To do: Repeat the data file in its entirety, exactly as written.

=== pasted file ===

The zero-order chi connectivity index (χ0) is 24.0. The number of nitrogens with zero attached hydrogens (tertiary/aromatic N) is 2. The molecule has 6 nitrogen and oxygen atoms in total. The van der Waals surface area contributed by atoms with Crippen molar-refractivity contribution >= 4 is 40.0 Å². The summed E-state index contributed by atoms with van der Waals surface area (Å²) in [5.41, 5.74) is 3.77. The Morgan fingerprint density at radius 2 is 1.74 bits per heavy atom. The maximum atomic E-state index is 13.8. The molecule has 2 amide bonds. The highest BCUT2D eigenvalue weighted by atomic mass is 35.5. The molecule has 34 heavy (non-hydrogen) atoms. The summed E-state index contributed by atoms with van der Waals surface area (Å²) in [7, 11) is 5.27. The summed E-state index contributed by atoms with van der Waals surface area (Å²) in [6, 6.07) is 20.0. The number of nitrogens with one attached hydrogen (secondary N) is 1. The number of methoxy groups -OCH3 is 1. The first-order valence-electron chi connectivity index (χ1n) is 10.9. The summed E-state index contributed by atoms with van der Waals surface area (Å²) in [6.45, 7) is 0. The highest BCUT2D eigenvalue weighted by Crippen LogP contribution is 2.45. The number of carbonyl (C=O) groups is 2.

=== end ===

The zero-order chi connectivity index (χ0) is 24.0. The number of nitrogens with zero attached hydrogens (tertiary/aromatic N) is 2. The molecule has 6 nitrogen and oxygen atoms in total. The van der Waals surface area contributed by atoms with Crippen molar-refractivity contribution >= 4 is 40.0 Å². The summed E-state index contributed by atoms with van der Waals surface area (Å²) in [5.41, 5.74) is 3.77. The Morgan fingerprint density at radius 2 is 1.74 bits per heavy atom. The maximum atomic E-state index is 13.8. The molecule has 2 amide bonds. The highest BCUT2D eigenvalue weighted by atomic mass is 35.5. The molecule has 34 heavy (non-hydrogen) atoms. The summed E-state index contributed by atoms with van der Waals surface area (Å²) in [7, 11) is 5.27. The summed E-state index contributed by atoms with van der Waals surface area (Å²) in [6, 6.07) is 20.0. The number of nitrogens with one attached hydrogen (secondary N) is 1. The number of methoxy groups -OCH3 is 1. The first-order valence-electron chi connectivity index (χ1n) is 10.9. The summed E-state index contributed by atoms with van der Waals surface area (Å²) in [6.45, 7) is 0. The highest BCUT2D eigenvalue weighted by Crippen LogP contribution is 2.45. The number of carbonyl (C=O) groups is 2.